Confronting Our Problems Face On

Confronting Our Problems Face On

We are capable of bearing a great burden once we discover that the burden is reality and arrive where reality is.” – James Baldwin, The Fire Next Time

I fear that America is not capable of this.

This was in stark relief in the aftermath of the South Carolina shooting. A white young man entered a black church, waited a while, then gunned down nine worshipers. South Carolina Governor Nikki Haley made this statement on Facebook:

Michael, Rena, Nalin and I are praying for the victims and families touched by tonight’s senseless tragedy at Emanuel AME Church. While we do not yet know all of the details, we do know that we’ll never understand what motivates anyone to enter one of our places of worship and take the life of another. Please join us in lifting up the victims and their families with our love and prayers. (emphasis added)

This is touching, but also willfully blind. Based only on the initial reports, racism was a pretty good guess for a motivation. Now it is undeniable. Yet Gov. Haley claimed to be certain that understanding was, and will always be, beyond our reach. This is a line the Republican presidential candidates have continued to riff on, suggesting the shooter’s motives are somehow opaque or the product of incomprehensible madness. But it isn’t just a fault of politicians. They are slow to confront the clear problem before them because (they believe) they can get away with such comments, that no voters in the primary (or later in the general election) will be turned off enough to change their votes. Nor, at heart, is this a Republican issue. Too few Americans are wiling to grapple with this basic reality:

We have a serious, ongoing, violent, and often deadly race problem in this country. And it’s not going to magically get better if we look away.

Race isn’t the only problem we can’t bear to observe directly. Personally, I’d include our war against ISIS, the War on Terror, sexual assault, homelessness, poverty, the growing wealth and income divides, discrimination on the basis of gender and sexual orientation, loss or privacy (to our own government, to corporations, and to hackers), incarceration rates, the failed war on drugs, failing education system, damage to the environment, financial strains on American families, etc. But race would be a wonderful place to begin.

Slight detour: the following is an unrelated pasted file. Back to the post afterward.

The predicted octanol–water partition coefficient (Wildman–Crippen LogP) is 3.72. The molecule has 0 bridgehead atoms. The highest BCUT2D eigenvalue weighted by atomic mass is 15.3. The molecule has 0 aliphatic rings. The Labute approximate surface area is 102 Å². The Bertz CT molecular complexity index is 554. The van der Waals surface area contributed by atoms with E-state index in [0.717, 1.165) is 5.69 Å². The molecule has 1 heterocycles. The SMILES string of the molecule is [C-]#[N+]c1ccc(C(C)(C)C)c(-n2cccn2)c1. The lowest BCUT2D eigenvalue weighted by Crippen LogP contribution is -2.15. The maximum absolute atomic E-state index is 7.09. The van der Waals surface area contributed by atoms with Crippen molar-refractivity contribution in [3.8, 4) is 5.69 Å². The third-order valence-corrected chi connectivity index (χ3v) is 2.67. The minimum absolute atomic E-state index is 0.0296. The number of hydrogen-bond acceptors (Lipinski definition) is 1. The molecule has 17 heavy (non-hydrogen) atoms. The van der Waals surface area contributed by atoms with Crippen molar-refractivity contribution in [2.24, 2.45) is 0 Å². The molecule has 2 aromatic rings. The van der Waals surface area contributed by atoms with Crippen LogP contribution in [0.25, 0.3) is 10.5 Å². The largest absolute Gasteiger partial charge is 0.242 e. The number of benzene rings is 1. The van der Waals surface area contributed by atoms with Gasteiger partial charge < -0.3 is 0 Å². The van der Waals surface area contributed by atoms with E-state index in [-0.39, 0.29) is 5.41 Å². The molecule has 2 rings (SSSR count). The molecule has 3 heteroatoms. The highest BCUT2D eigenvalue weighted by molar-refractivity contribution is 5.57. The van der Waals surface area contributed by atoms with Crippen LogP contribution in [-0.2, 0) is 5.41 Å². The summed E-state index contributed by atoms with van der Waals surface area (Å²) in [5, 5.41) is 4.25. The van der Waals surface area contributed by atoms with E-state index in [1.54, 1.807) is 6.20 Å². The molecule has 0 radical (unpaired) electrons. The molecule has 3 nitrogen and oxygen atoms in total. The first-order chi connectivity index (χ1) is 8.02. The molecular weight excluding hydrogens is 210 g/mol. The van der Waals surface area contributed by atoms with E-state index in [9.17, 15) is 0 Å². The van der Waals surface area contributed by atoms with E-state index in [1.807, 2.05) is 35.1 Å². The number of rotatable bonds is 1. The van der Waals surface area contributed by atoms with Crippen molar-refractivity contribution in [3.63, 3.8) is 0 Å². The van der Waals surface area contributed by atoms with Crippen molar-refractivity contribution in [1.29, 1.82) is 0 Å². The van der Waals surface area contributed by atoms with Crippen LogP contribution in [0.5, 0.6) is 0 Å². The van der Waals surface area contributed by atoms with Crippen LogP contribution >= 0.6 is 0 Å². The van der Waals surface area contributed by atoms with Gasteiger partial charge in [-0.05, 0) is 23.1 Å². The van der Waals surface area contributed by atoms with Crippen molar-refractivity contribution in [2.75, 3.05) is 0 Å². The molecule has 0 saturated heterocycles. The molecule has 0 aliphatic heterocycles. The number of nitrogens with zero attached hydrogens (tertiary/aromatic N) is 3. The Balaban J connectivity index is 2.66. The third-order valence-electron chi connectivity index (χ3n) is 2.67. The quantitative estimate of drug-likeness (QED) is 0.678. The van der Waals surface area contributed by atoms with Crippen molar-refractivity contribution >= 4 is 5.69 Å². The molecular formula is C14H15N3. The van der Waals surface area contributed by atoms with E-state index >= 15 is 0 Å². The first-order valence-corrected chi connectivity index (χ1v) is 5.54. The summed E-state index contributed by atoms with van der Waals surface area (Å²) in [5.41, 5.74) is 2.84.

How did we become a nation that can’t face our own shortcomings?

I’m not exactly sure. But I suspect we got too busy congratulating ourselves on being the “land of the free and the home of the brave” – the greatest nation in the world – and stopped checking to see whether it was true anymore. It ceased to be something to aim for, to strive for, becoming instead something to mollify ourselves with.

Abraham Lincoln well understood that the ideal on which this nation was founded was an open question and an invitation. He declared at Gettysburg:

Four score and seven years ago our fathers brought forth on this continent a new nation, conceived in liberty, and dedicated to the proposition that all men are created equal.

Now we are engaged in a great civil war, testing whether that nation, or any nation so conceived and so dedicated, can long endure…

It is … for us to be here dedicated to the great task remaining before us—that from these honored dead we take increased devotion to that cause for which they gave the last full measure of devotion—that we here highly resolve that these dead shall not have died in vain—that this nation, under God, shall have a new birth of freedom—and that government of the people, by the people, for the people, shall not perish from the earth.

Lincoln knew that the new birth of freedom lay in the future and that the we had a long way to go before proving that a nation could succeed when founded on the proposition of equality. But we seem to have forgotten that. And last week a young man who felt proud and confident waving the flag of the other side – the side that fought against Lincoln’s vision, the side represented by the assassin who took that president’s life – assassinated nine worshipers, in their church, just because they happened to be black, in an attempt to restart a race war that was supposed to have ended 150 years ago.

“We are capable of bearing a great burden once we discover that the burden is reality and arrive where reality is.” I pray that day will come sooner than later and that we can arrive at that recognition without the need for more pointless deaths. I fear that prayer will be in vain.

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Jason LaBau
a reform-minded historian, center-left Democrat, and religious believer.
Jason LaBau

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